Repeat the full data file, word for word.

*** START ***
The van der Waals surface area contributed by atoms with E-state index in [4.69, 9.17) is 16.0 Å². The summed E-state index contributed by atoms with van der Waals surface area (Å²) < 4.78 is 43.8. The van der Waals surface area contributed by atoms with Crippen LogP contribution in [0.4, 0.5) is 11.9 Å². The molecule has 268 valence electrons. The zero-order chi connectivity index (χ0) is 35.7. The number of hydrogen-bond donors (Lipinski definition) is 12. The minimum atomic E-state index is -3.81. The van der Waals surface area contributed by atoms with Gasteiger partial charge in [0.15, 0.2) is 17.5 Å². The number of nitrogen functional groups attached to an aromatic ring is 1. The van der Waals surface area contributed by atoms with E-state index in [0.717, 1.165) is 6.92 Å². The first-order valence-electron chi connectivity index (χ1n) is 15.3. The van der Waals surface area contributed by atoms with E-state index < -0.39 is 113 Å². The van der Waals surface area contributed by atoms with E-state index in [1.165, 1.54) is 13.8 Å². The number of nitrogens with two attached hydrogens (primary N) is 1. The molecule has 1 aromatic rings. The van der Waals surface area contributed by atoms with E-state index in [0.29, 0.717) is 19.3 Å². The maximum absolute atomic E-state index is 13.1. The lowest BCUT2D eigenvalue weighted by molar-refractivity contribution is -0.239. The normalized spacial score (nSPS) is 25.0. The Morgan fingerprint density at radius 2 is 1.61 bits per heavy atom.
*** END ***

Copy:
The van der Waals surface area contributed by atoms with E-state index in [4.69, 9.17) is 16.0 Å². The summed E-state index contributed by atoms with van der Waals surface area (Å²) < 4.78 is 43.8. The van der Waals surface area contributed by atoms with Crippen LogP contribution in [0.4, 0.5) is 11.9 Å². The molecule has 268 valence electrons. The zero-order chi connectivity index (χ0) is 35.7. The number of hydrogen-bond donors (Lipinski definition) is 12. The minimum atomic E-state index is -3.81. The van der Waals surface area contributed by atoms with Gasteiger partial charge in [0.15, 0.2) is 17.5 Å². The number of nitrogen functional groups attached to an aromatic ring is 1. The van der Waals surface area contributed by atoms with E-state index in [0.717, 1.165) is 6.92 Å². The first-order valence-electron chi connectivity index (χ1n) is 15.3. The van der Waals surface area contributed by atoms with E-state index < -0.39 is 113 Å². The van der Waals surface area contributed by atoms with E-state index in [1.165, 1.54) is 13.8 Å². The number of nitrogens with two attached hydrogens (primary N) is 1. The molecule has 1 aromatic rings. The van der Waals surface area contributed by atoms with E-state index in [0.29, 0.717) is 19.3 Å². The maximum absolute atomic E-state index is 13.1. The lowest BCUT2D eigenvalue weighted by molar-refractivity contribution is -0.239. The normalized spacial score (nSPS) is 25.0. The Morgan fingerprint density at radius 2 is 1.61 bits per heavy atom.